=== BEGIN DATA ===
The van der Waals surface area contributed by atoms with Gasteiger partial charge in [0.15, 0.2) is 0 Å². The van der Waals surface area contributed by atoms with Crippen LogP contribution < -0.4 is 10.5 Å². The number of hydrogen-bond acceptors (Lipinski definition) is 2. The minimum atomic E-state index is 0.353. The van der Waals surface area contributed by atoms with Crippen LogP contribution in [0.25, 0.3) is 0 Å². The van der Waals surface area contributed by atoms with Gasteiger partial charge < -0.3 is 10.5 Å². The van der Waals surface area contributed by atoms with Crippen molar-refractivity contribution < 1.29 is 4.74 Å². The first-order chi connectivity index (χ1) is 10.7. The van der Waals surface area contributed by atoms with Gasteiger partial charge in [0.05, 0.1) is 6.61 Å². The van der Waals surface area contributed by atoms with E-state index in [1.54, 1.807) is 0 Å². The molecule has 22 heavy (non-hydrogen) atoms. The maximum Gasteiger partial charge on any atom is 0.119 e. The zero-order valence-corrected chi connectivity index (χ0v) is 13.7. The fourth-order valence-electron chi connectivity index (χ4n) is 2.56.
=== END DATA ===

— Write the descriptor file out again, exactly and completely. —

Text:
The van der Waals surface area contributed by atoms with Gasteiger partial charge in [0.15, 0.2) is 0 Å². The van der Waals surface area contributed by atoms with Crippen LogP contribution < -0.4 is 10.5 Å². The number of hydrogen-bond acceptors (Lipinski definition) is 2. The minimum atomic E-state index is 0.353. The van der Waals surface area contributed by atoms with Crippen LogP contribution in [0.25, 0.3) is 0 Å². The van der Waals surface area contributed by atoms with Gasteiger partial charge < -0.3 is 10.5 Å². The van der Waals surface area contributed by atoms with Crippen molar-refractivity contribution < 1.29 is 4.74 Å². The first-order chi connectivity index (χ1) is 10.7. The van der Waals surface area contributed by atoms with Gasteiger partial charge in [0.05, 0.1) is 6.61 Å². The van der Waals surface area contributed by atoms with E-state index in [1.54, 1.807) is 0 Å². The molecule has 22 heavy (non-hydrogen) atoms. The maximum Gasteiger partial charge on any atom is 0.119 e. The zero-order valence-corrected chi connectivity index (χ0v) is 13.7. The fourth-order valence-electron chi connectivity index (χ4n) is 2.56.